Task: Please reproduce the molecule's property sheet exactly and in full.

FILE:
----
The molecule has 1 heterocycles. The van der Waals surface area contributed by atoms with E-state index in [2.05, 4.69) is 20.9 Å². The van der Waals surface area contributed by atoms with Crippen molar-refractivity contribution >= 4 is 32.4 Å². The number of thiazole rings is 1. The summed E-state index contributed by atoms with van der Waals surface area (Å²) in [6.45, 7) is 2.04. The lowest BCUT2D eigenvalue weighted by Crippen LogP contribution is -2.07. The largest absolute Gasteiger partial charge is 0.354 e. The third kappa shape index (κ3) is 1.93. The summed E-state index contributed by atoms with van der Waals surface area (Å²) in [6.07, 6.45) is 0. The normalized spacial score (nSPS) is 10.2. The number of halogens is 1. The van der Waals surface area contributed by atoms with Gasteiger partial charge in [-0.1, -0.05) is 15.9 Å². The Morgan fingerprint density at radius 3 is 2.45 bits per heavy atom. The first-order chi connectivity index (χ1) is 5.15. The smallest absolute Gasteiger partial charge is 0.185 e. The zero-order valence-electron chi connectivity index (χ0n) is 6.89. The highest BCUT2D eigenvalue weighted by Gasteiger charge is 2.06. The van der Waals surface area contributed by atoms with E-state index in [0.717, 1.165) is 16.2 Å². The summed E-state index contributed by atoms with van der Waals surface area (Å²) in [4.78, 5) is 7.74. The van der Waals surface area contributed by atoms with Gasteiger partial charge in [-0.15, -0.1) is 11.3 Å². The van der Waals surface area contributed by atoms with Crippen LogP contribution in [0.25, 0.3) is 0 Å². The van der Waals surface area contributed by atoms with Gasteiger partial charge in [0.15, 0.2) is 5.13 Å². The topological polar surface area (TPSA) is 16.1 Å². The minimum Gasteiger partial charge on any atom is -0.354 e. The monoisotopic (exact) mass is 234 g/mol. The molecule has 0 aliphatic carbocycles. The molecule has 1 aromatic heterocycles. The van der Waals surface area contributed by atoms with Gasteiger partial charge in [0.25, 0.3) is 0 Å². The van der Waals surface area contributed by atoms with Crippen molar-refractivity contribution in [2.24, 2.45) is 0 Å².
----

The molecule has 1 heterocycles. The van der Waals surface area contributed by atoms with E-state index in [2.05, 4.69) is 20.9 Å². The van der Waals surface area contributed by atoms with Crippen molar-refractivity contribution >= 4 is 32.4 Å². The number of thiazole rings is 1. The summed E-state index contributed by atoms with van der Waals surface area (Å²) in [6.45, 7) is 2.04. The lowest BCUT2D eigenvalue weighted by Crippen LogP contribution is -2.07. The largest absolute Gasteiger partial charge is 0.354 e. The third kappa shape index (κ3) is 1.93. The summed E-state index contributed by atoms with van der Waals surface area (Å²) in [6.07, 6.45) is 0. The normalized spacial score (nSPS) is 10.2. The number of halogens is 1. The van der Waals surface area contributed by atoms with Gasteiger partial charge in [-0.1, -0.05) is 15.9 Å². The Morgan fingerprint density at radius 3 is 2.45 bits per heavy atom. The first-order chi connectivity index (χ1) is 5.15. The smallest absolute Gasteiger partial charge is 0.185 e. The zero-order valence-electron chi connectivity index (χ0n) is 6.89. The highest BCUT2D eigenvalue weighted by Gasteiger charge is 2.06. The van der Waals surface area contributed by atoms with E-state index in [0.717, 1.165) is 16.2 Å². The summed E-state index contributed by atoms with van der Waals surface area (Å²) in [4.78, 5) is 7.74. The van der Waals surface area contributed by atoms with Gasteiger partial charge in [-0.15, -0.1) is 11.3 Å². The van der Waals surface area contributed by atoms with Crippen LogP contribution in [0.25, 0.3) is 0 Å². The van der Waals surface area contributed by atoms with Gasteiger partial charge in [0.15, 0.2) is 5.13 Å². The topological polar surface area (TPSA) is 16.1 Å². The minimum Gasteiger partial charge on any atom is -0.354 e. The monoisotopic (exact) mass is 234 g/mol. The molecule has 0 aliphatic carbocycles. The molecule has 1 aromatic heterocycles. The van der Waals surface area contributed by atoms with Gasteiger partial charge in [0.25, 0.3) is 0 Å². The van der Waals surface area contributed by atoms with Crippen molar-refractivity contribution in [2.24, 2.45) is 0 Å².